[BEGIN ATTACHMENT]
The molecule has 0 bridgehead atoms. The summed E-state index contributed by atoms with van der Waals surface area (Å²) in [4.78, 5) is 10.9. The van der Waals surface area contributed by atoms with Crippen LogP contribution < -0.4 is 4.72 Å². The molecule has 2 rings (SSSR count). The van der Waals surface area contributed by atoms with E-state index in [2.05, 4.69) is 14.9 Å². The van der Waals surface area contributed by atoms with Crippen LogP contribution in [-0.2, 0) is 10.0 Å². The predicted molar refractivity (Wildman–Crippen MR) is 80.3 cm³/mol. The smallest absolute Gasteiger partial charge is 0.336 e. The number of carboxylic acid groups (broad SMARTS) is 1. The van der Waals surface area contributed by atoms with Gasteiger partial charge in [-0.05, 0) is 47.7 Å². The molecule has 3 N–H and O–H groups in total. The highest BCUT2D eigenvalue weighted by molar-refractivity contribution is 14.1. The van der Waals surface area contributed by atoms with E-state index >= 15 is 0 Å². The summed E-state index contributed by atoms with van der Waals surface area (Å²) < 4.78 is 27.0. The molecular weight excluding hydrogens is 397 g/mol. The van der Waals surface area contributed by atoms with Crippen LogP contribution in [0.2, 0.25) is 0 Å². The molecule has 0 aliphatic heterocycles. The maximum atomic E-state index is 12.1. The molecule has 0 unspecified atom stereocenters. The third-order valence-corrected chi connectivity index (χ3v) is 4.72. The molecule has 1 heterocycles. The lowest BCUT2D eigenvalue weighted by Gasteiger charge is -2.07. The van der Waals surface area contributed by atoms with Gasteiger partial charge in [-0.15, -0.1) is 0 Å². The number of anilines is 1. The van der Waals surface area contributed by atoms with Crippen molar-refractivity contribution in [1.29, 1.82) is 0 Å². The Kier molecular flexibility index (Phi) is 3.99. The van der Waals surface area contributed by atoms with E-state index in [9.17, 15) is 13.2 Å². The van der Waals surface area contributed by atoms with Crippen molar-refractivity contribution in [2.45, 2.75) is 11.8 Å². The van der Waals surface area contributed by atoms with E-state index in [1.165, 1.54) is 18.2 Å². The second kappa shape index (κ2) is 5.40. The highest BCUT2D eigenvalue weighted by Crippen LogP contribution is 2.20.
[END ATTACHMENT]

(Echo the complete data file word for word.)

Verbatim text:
The molecule has 0 bridgehead atoms. The summed E-state index contributed by atoms with van der Waals surface area (Å²) in [4.78, 5) is 10.9. The van der Waals surface area contributed by atoms with Crippen LogP contribution < -0.4 is 4.72 Å². The molecule has 2 rings (SSSR count). The van der Waals surface area contributed by atoms with E-state index in [2.05, 4.69) is 14.9 Å². The van der Waals surface area contributed by atoms with Crippen LogP contribution in [-0.2, 0) is 10.0 Å². The predicted molar refractivity (Wildman–Crippen MR) is 80.3 cm³/mol. The smallest absolute Gasteiger partial charge is 0.336 e. The number of carboxylic acid groups (broad SMARTS) is 1. The van der Waals surface area contributed by atoms with Gasteiger partial charge in [-0.05, 0) is 47.7 Å². The molecule has 3 N–H and O–H groups in total. The highest BCUT2D eigenvalue weighted by molar-refractivity contribution is 14.1. The van der Waals surface area contributed by atoms with E-state index >= 15 is 0 Å². The summed E-state index contributed by atoms with van der Waals surface area (Å²) < 4.78 is 27.0. The molecular weight excluding hydrogens is 397 g/mol. The van der Waals surface area contributed by atoms with Crippen LogP contribution in [0.2, 0.25) is 0 Å². The molecule has 0 aliphatic heterocycles. The maximum atomic E-state index is 12.1. The molecule has 0 unspecified atom stereocenters. The third-order valence-corrected chi connectivity index (χ3v) is 4.72. The molecule has 1 heterocycles. The lowest BCUT2D eigenvalue weighted by Gasteiger charge is -2.07. The van der Waals surface area contributed by atoms with Gasteiger partial charge in [-0.15, -0.1) is 0 Å². The number of anilines is 1. The van der Waals surface area contributed by atoms with Crippen molar-refractivity contribution in [1.29, 1.82) is 0 Å². The Kier molecular flexibility index (Phi) is 3.99. The van der Waals surface area contributed by atoms with E-state index in [9.17, 15) is 13.2 Å². The van der Waals surface area contributed by atoms with Crippen molar-refractivity contribution in [2.45, 2.75) is 11.8 Å². The van der Waals surface area contributed by atoms with E-state index in [1.165, 1.54) is 18.2 Å². The second kappa shape index (κ2) is 5.40. The highest BCUT2D eigenvalue weighted by Crippen LogP contribution is 2.20.